Other aspects of the skeleton retain a more archaic anatomy. The upper arms of Australopithecus sediba, anthropologist Steven Churchillof Duke University and collaborators report, had the anatomy and proportions of a limb still suited to climbing through the trees.
Australopithecus sediba was probably a climber "of some sort," Berger says, but he notes that "climbing trees is not the only option available to a hominin living on karstic terrain," or landscape pocked by limestone gullies and caves. (Exactly how the hominin got around and what the environment was like 2 million years ago is part of the next phase of research, Berger says.)
Additionally, University of Zurich anthropologist Peter Schmid and co-authors report that the chest of Australopithecus sediba retained the funnel-like, flared shape of other early australopithecines. Compared with the living skeletal extremes of chimpanzees and our species, the upper body of Australopithecus sediba was still much like that of the nonhuman apes.
Curiously, less-well-preserved parts of the lower rib cage have a much more human-like appearance. Scott Williams of New York University and colleagues report that the spine of Australopithecus sediba was also human-like, with a relatively long and flexible lower back that shares more in common with the spines of Homo erectus than with those of other australopithecines, including the curvature of the spine that is a hallmark of upright walking.
But while sediba was clearly a biped, it did not walk at all like we do. According to Jeremy DeSilva of Boston University and his co-authors, the heel bone of the female skeleton of Australopithecus sediba suggests she would have turned her foot inward as she stepped, with the outside edge of the foot contacting the ground along with the heel.
"Contacting the ground on the outside edge of a twisted-in foot causes the foot to rapidly and excessively rotate so that the inside of the foot is driven into the ground," Berger says, which begins a "chain reaction" of rotation of the shin, femur, and torso to keep balance.
No other known hominin walked like this, hinting that the way humans walk isn't the outcome of an ever-improving evolutionary trajectory, but one result out of several possible alternatives that evolved among our ancient relatives.
Sediba's odd mode of walking, Berger says, "might be a compromise locomotion of a hominin that had features of the foot that are adaptive for both upright walking and tree climbing."
An Enduring Controversy
Because of all these varied skeletal clues, Australopithecus sediba is said to possess a "mosaic" of traits that mix the archaic and the derived. But are the ways that Australopithecus sediba resembles early Homo species true indicators of a close evolutionary relationship—or are they traits that evolved independently in both lineages?
Few scientists believe this question has even begun to be settled. Berger himself has more confidence.
"My stance is that [Australopithecus] sediba exhibits so many derived, Homo-like traits across the whole of the body that it must be considered as, at the very least, a possible ancestor of the genus Homo," he says.
This hypothesis faces difficulties, Berger says, because of a "nostalgia" for previous hypotheses and because sediba's remarkably informative skeletons are being compared "with a fragmentary and disassociated record of a small number of bits and pieces, many of which have simply been cobbled together into the basket we call early Homo."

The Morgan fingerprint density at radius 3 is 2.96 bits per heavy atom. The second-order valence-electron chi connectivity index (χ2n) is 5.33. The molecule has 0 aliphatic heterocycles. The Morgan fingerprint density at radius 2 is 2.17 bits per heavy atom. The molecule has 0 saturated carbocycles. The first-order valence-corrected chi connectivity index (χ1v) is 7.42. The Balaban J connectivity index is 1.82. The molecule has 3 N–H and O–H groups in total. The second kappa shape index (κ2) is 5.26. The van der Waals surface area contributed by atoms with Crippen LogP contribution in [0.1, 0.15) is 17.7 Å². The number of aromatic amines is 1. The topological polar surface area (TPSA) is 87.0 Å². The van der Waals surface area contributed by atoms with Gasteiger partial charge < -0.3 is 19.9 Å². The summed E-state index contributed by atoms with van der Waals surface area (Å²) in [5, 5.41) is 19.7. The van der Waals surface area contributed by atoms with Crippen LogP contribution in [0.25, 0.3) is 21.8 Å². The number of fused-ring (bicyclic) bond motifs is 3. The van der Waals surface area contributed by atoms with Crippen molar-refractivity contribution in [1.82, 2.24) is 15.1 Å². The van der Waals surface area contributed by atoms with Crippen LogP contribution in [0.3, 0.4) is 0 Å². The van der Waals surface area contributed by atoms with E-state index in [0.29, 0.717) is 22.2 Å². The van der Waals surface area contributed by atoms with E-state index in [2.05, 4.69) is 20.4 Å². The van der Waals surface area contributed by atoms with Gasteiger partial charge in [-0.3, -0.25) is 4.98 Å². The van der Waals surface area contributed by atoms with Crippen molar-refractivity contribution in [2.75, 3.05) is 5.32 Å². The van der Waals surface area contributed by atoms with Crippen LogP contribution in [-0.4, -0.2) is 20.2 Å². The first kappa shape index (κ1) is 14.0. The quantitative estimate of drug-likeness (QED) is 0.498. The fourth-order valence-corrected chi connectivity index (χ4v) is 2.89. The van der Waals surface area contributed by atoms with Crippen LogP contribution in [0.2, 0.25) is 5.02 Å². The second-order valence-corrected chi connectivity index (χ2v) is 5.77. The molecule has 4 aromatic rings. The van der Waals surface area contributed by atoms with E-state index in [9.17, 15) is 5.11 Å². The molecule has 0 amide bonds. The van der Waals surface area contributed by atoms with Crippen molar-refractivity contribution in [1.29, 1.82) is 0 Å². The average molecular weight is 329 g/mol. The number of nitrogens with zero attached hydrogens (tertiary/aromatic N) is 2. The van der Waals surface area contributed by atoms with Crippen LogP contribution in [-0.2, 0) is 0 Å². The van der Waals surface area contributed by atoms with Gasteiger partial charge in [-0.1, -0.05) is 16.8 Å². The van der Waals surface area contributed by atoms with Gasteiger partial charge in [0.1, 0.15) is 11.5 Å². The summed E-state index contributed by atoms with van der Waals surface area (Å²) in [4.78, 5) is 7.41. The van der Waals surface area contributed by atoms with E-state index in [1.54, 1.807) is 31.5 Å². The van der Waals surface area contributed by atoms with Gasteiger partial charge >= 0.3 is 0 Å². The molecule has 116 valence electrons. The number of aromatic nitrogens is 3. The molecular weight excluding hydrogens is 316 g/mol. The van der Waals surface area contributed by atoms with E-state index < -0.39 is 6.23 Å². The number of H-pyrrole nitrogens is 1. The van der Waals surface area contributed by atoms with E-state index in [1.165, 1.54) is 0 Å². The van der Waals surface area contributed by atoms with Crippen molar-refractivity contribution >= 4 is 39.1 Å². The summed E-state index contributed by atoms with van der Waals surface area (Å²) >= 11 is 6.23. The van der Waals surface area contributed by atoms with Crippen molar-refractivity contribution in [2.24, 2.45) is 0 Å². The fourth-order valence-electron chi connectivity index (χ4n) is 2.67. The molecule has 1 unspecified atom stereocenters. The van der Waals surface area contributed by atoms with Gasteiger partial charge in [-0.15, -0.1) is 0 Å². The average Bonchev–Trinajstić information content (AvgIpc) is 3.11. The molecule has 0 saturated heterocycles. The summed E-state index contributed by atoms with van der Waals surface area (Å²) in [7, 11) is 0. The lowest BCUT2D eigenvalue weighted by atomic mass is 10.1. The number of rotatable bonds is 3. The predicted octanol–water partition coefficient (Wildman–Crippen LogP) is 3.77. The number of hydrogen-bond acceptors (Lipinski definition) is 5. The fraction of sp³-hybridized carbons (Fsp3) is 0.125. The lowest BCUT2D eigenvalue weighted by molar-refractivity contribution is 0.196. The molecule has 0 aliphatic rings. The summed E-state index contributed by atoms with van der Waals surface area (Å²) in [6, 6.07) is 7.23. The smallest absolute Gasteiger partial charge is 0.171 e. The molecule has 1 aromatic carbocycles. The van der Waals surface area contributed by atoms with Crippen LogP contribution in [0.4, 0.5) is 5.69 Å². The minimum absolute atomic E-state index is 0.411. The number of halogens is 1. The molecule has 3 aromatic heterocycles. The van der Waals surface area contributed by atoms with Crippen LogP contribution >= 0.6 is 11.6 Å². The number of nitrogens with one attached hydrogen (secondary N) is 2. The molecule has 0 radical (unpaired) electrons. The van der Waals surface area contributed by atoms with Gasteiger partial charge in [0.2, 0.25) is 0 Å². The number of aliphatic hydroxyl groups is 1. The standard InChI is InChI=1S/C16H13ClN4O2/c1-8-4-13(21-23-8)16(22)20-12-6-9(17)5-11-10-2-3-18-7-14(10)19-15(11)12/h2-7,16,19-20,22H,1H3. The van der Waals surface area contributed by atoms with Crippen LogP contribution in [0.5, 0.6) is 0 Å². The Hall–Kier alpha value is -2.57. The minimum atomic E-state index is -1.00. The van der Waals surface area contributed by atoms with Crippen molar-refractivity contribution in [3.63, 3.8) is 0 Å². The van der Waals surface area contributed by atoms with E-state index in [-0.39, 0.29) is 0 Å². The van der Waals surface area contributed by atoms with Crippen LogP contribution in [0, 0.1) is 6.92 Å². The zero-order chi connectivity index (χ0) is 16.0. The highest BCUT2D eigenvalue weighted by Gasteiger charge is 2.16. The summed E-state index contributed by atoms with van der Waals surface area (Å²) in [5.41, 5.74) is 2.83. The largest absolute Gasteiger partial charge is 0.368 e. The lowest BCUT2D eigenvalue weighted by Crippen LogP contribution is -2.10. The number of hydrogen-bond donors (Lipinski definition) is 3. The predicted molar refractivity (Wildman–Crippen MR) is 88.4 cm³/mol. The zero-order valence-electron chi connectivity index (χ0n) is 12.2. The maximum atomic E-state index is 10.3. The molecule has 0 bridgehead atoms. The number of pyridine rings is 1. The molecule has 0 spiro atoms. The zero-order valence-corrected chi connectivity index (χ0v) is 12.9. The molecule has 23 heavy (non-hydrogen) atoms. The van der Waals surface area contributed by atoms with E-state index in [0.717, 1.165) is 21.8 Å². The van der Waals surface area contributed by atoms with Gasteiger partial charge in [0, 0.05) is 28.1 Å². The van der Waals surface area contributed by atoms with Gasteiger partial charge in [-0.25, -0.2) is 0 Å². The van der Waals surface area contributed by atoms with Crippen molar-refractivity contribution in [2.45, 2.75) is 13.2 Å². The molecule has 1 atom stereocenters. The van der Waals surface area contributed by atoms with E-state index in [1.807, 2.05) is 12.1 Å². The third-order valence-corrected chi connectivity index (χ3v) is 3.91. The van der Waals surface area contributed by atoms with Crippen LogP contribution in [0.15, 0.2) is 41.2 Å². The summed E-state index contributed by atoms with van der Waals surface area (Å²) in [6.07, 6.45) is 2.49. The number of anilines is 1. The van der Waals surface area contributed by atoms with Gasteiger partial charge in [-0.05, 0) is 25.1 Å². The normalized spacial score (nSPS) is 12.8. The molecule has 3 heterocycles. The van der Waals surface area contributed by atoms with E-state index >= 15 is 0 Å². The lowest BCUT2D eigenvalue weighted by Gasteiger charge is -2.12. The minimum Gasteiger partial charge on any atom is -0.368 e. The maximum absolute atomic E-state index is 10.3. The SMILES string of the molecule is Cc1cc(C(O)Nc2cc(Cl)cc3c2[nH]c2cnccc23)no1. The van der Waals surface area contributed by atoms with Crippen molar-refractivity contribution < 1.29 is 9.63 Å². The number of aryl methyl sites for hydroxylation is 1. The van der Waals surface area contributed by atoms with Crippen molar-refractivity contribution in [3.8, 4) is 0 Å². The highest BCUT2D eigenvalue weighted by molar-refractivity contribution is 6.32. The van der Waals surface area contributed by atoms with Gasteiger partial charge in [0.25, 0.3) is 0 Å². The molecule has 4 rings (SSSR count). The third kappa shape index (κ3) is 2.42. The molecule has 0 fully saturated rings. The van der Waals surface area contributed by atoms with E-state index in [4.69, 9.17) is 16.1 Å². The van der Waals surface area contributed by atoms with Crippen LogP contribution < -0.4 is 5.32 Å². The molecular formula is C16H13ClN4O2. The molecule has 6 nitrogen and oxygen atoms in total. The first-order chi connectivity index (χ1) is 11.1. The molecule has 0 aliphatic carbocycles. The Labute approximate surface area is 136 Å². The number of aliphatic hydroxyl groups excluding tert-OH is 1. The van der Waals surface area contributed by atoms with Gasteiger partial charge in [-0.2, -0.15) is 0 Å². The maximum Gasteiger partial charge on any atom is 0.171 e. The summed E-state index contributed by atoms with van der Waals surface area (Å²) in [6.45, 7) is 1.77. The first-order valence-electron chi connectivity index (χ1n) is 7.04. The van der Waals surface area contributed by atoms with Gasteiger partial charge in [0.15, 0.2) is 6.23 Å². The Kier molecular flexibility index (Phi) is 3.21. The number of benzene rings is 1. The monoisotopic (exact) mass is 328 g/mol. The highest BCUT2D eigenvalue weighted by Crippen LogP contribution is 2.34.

Berger also discounts the record of possible earlier Homo fossils—such as a 2.33-million-year-old jaw found in Ethiopia—as "shockingly bad" and therefore argues that such fragmentary finds do not rule out Australopithecus sediba as a Homo ancestor.
Most other researchers, however, concur that the Ethiopian jaw is indeed Homo and that the trail of our own genus significantly precedes the Malapa finds.
Berger doubts that the new papers will convince those who disagree with him, but affirms that "across the body, head to toe, sediba has a remarkable number of shared derived characters with definitive members of the genus Homo, including H. erectus, Neanderthals, and humans," thus underscoring a possible evolutionary connection.
Paleoanthropologist John Hawks of the University of Wisconsin-Madison points out that the dental details are the best evidence for a possible connection between the Malapa hominins and early Homo. "The new papers really spell out the shared features in the mandibles and teeth in a way that supports their position with A. africanus as a sister taxon to Homo."
A Complex Picture
Still, Hawks cautions, "I think the story could be more complicated." Relatively little is known of early Homo species, Hawks points out, and "knowing what we do about the mixture of later humans—including Neanderthals—it's possible that early Homo and later australopithecine relationships included widespread mixture also."
Regardless of what Australopithecus sediba turns out to be, however, the fossils offer an important caution about interpreting more fragmentary human remains found elsewhere.
"That mosaic of anatomy is the most important insight from this site. It says that when you find a fragment that looks like Homo, you can't expect the rest of the skeleton will look like Homo," Hawks says. "No single fragment can look more like Homo than these skeletons do overall, yet these skeletons have many features that don't look like Homo. And that's what we expect from an evolving lineage."